Despite an ostensibly successful 10-6 finish at Players Tour Phoenix, my tournament was disappointing at a lot of key moments. I played Dimir Inverter in Pioneer and Dimir in both drafts, and despite loving my decklist, there were just a few missed chances, games that slipped out of reach despite what looked like a commanding advantage early on.
But I have a burning desire to keep playing Pioneer, at least as long as Inverter of Truth is a legal card. And, thanks to Underworld Breach taking some of the heat off the deck for a tournament, the chances that Inverter stays legal for at least a few months are significantly higher than they were a week ago! Corey Burkhart did end up winning the event with the deck, but the talk of the tournament was undoubtedly the Lotus Breach archetype.
Working with some of the brightest young minds in American Magic, Oliver Tiu, Oliver Tomajko, Max Mick, Noah Walker, Marcus Luong, and Roshen Eapen, we locked in Dimir Inverter and did not look back. My list for the tournament was (of course) unique, but used the same basic core. It was built with a few principles in mind, some specific to the open-decklist format of the Players Tour, and turned out pretty close to perfect. Going forward, this is a great base to work from:
A few important notes for deck tuners and developers:
Pack Rat is significantly worse as a sideboard plan with open decklists. Your opponent will know that you’re playing with Pack Rat, and will generally be able to cover it with one to two copies of Legion’s End post-sideboard. I appreciate that it’s not going to get hit with a Mystical Dispute, but it’s going to end up looking silly if your opponent peels Dig Through Time into a Legion’s End. Better is Jace, Vryn’s Prodigy, which is excellent against control matchups, combo matchups, and Bant Spirits.
Liliana, the Last Hope is your ace in the hole against Bant Spirits. How does a deck with Rattlechains and Selfless Spirit beat this monster? It’s also solid against Mono-Black Aggro and any lingering Llanowar Elves decks that crop up, and the ultimate is a decent way to win games if you’re unable to combo for some reason.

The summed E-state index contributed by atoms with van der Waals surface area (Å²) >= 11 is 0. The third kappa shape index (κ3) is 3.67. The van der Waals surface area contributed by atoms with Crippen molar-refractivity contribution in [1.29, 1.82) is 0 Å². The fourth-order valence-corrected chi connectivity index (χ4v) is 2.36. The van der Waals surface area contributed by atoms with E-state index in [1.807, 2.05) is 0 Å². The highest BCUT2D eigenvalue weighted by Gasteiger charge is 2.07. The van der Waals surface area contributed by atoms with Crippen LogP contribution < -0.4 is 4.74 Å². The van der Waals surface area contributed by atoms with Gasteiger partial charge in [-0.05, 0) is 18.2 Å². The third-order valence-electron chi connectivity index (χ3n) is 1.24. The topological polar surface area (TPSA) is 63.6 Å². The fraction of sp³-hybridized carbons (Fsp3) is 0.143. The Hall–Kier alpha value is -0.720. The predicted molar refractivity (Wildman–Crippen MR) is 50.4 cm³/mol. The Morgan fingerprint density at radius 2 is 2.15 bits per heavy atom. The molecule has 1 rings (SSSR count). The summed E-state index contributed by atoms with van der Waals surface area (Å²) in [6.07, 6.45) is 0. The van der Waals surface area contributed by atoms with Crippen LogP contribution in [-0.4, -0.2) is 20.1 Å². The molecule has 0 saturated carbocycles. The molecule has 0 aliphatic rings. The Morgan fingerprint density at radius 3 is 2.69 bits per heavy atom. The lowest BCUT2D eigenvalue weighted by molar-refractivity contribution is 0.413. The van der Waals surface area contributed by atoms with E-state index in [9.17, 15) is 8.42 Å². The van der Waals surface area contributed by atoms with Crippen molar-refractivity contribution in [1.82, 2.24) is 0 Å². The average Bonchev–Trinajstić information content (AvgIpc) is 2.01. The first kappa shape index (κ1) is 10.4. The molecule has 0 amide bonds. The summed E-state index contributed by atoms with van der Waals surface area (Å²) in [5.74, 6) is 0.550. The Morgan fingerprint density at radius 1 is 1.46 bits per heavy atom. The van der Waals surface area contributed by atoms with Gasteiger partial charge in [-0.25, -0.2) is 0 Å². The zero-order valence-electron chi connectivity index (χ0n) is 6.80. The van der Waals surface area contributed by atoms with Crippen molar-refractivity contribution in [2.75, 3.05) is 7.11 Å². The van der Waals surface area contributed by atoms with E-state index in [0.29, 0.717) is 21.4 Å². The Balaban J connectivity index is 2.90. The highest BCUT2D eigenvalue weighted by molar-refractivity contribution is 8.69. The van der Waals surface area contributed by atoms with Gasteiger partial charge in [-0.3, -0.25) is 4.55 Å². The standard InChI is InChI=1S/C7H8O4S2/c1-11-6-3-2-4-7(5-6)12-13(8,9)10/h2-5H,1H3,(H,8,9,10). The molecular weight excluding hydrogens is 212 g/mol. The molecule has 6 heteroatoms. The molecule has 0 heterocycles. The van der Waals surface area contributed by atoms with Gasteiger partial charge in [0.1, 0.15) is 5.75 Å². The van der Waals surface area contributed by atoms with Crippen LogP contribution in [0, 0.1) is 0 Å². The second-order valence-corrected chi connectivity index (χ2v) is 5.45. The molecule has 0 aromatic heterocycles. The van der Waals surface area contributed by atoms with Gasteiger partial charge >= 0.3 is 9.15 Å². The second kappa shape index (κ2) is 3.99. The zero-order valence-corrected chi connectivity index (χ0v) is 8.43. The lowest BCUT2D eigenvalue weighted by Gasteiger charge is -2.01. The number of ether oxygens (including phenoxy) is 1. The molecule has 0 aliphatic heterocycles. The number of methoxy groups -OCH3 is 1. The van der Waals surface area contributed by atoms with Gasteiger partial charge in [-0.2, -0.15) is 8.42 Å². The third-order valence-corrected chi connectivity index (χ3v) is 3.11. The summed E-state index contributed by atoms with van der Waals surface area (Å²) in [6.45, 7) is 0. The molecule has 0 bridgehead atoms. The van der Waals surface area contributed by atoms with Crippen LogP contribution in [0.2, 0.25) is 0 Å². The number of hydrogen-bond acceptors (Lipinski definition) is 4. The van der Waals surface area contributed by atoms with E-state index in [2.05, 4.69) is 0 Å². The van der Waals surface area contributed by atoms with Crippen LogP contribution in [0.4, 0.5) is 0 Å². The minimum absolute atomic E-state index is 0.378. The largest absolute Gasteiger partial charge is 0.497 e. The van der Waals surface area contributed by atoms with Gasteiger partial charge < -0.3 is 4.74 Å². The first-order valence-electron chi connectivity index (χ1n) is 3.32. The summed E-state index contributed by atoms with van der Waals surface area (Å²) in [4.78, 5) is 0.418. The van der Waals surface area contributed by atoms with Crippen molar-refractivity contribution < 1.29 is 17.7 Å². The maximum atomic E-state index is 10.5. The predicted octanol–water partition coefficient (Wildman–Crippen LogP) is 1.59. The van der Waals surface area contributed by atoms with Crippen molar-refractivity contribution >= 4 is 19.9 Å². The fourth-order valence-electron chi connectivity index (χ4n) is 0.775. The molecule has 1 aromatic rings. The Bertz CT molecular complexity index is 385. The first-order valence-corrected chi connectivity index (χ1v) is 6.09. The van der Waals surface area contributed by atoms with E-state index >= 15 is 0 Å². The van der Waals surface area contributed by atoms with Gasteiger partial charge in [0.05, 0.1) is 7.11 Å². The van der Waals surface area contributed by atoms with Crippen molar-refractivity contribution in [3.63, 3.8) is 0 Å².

Speaking of alternative ways to win, if you get your Inverters hit with an Unmoored Ego or an Infinite Obliteration, it’s often a disaster. Not so with a single Coax from the Blind Eternities in the sideboard. Far better than any sideboard plan revolving around The Scarab God or Ashiok, Nightmare Weaver, Coax is an easy one-of, and can be found with Dig Through Time and flashed back with Jace, Vryn’s Prodigy in case you mill it. Lotus Breach, mirror matches, Sultai Delirium, and Mono-Black Aggro are all capable of bringing the pain with an Extraction effect and this is the smallest possible sideboard package to protect yourself against being cheesed out.
Notice how we’re often mentioning small numbers of cards with the logic that “They can be found with Dig Through Time?” Narset, Parter of Veils is Dig Through Time five and six. It also shuts off opposing copies of Jace, Wielder of Mysteries in the mirror match, which is absolutely critical. Jace is the centerpiece in the mirror match for two reasons. First, in a matchup where there are few creatures around to attack it down, it’s an extra card every turn. Second, it threatens opponents who try to combo off with Inverter of Truth by allowing you to mill them out if their library has few enough cards in it. Its presence on the battlefield is a major constraint to opponents, and it’s really difficult to remove. Obviously Dig Through Time is the most overtly broken card in the deck, but Jace is the scariest one when it goes unanswered.
Incidentally, Narset and two maindeck Hero’s Downfalls were my concessions to the power of Jace in the deck. Downfall is the only maindeckable answer to opposing Jaces, while also answering opposing copies of the popular hate card Gideon of the Trials. Note that without Hero’s Downfall, a Gideon of the Trials with an emblem is practically unbeatable, as you’d need two Inverters on the battlefield to attack the planeswalker down.